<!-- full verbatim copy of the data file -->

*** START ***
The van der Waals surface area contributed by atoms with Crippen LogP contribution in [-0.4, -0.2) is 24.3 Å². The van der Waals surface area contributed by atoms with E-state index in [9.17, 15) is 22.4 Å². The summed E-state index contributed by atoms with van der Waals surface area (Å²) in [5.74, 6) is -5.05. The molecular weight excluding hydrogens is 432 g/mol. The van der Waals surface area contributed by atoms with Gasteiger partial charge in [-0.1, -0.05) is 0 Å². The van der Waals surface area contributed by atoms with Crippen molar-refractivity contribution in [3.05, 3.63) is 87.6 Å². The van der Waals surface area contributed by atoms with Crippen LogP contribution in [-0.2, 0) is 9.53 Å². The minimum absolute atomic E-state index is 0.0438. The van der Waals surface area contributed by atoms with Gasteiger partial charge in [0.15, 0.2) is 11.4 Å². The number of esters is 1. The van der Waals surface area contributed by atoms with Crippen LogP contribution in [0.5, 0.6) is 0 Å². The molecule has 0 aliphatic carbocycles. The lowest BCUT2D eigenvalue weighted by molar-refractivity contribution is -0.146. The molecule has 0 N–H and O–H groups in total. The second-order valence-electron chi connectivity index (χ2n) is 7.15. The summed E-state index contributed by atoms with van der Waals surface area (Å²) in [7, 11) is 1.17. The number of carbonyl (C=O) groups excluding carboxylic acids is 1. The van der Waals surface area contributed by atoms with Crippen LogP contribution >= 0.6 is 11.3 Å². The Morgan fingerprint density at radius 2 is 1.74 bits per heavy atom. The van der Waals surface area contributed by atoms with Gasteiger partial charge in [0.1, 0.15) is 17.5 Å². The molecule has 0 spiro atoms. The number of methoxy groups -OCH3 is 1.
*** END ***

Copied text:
The van der Waals surface area contributed by atoms with Crippen LogP contribution in [-0.4, -0.2) is 24.3 Å². The van der Waals surface area contributed by atoms with E-state index in [9.17, 15) is 22.4 Å². The summed E-state index contributed by atoms with van der Waals surface area (Å²) in [5.74, 6) is -5.05. The molecular weight excluding hydrogens is 432 g/mol. The van der Waals surface area contributed by atoms with Gasteiger partial charge in [-0.1, -0.05) is 0 Å². The van der Waals surface area contributed by atoms with Crippen molar-refractivity contribution in [3.05, 3.63) is 87.6 Å². The van der Waals surface area contributed by atoms with Crippen LogP contribution in [-0.2, 0) is 9.53 Å². The minimum absolute atomic E-state index is 0.0438. The van der Waals surface area contributed by atoms with Gasteiger partial charge in [0.15, 0.2) is 11.4 Å². The number of esters is 1. The van der Waals surface area contributed by atoms with Crippen LogP contribution in [0.5, 0.6) is 0 Å². The molecule has 0 aliphatic carbocycles. The lowest BCUT2D eigenvalue weighted by molar-refractivity contribution is -0.146. The molecule has 0 N–H and O–H groups in total. The second-order valence-electron chi connectivity index (χ2n) is 7.15. The summed E-state index contributed by atoms with van der Waals surface area (Å²) in [7, 11) is 1.17. The number of carbonyl (C=O) groups excluding carboxylic acids is 1. The van der Waals surface area contributed by atoms with Crippen LogP contribution >= 0.6 is 11.3 Å². The Morgan fingerprint density at radius 2 is 1.74 bits per heavy atom. The van der Waals surface area contributed by atoms with Gasteiger partial charge in [0.1, 0.15) is 17.5 Å². The molecule has 0 spiro atoms. The number of methoxy groups -OCH3 is 1.